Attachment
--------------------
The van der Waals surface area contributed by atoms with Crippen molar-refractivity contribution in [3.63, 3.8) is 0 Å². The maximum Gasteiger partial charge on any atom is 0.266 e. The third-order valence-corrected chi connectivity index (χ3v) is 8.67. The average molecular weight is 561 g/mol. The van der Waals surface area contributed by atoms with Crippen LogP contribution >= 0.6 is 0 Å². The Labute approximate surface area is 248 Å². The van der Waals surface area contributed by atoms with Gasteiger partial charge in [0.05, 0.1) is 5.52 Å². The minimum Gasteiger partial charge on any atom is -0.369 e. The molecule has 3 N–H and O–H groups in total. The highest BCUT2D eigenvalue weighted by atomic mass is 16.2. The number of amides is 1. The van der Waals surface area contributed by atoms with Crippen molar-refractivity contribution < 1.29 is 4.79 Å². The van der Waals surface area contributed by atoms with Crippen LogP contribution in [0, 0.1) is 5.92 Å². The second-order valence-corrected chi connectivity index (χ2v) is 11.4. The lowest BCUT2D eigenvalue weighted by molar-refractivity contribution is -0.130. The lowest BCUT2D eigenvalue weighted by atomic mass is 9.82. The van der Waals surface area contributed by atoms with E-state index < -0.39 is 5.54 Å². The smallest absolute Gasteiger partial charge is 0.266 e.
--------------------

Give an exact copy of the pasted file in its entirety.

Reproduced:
The van der Waals surface area contributed by atoms with Crippen molar-refractivity contribution in [3.63, 3.8) is 0 Å². The maximum Gasteiger partial charge on any atom is 0.266 e. The third-order valence-corrected chi connectivity index (χ3v) is 8.67. The average molecular weight is 561 g/mol. The van der Waals surface area contributed by atoms with Crippen LogP contribution >= 0.6 is 0 Å². The Labute approximate surface area is 248 Å². The van der Waals surface area contributed by atoms with Gasteiger partial charge in [0.05, 0.1) is 5.52 Å². The minimum Gasteiger partial charge on any atom is -0.369 e. The molecule has 3 N–H and O–H groups in total. The highest BCUT2D eigenvalue weighted by atomic mass is 16.2. The number of amides is 1. The van der Waals surface area contributed by atoms with Crippen molar-refractivity contribution < 1.29 is 4.79 Å². The van der Waals surface area contributed by atoms with Crippen LogP contribution in [0, 0.1) is 5.92 Å². The second-order valence-corrected chi connectivity index (χ2v) is 11.4. The lowest BCUT2D eigenvalue weighted by molar-refractivity contribution is -0.130. The lowest BCUT2D eigenvalue weighted by atomic mass is 9.82. The van der Waals surface area contributed by atoms with E-state index < -0.39 is 5.54 Å². The smallest absolute Gasteiger partial charge is 0.266 e.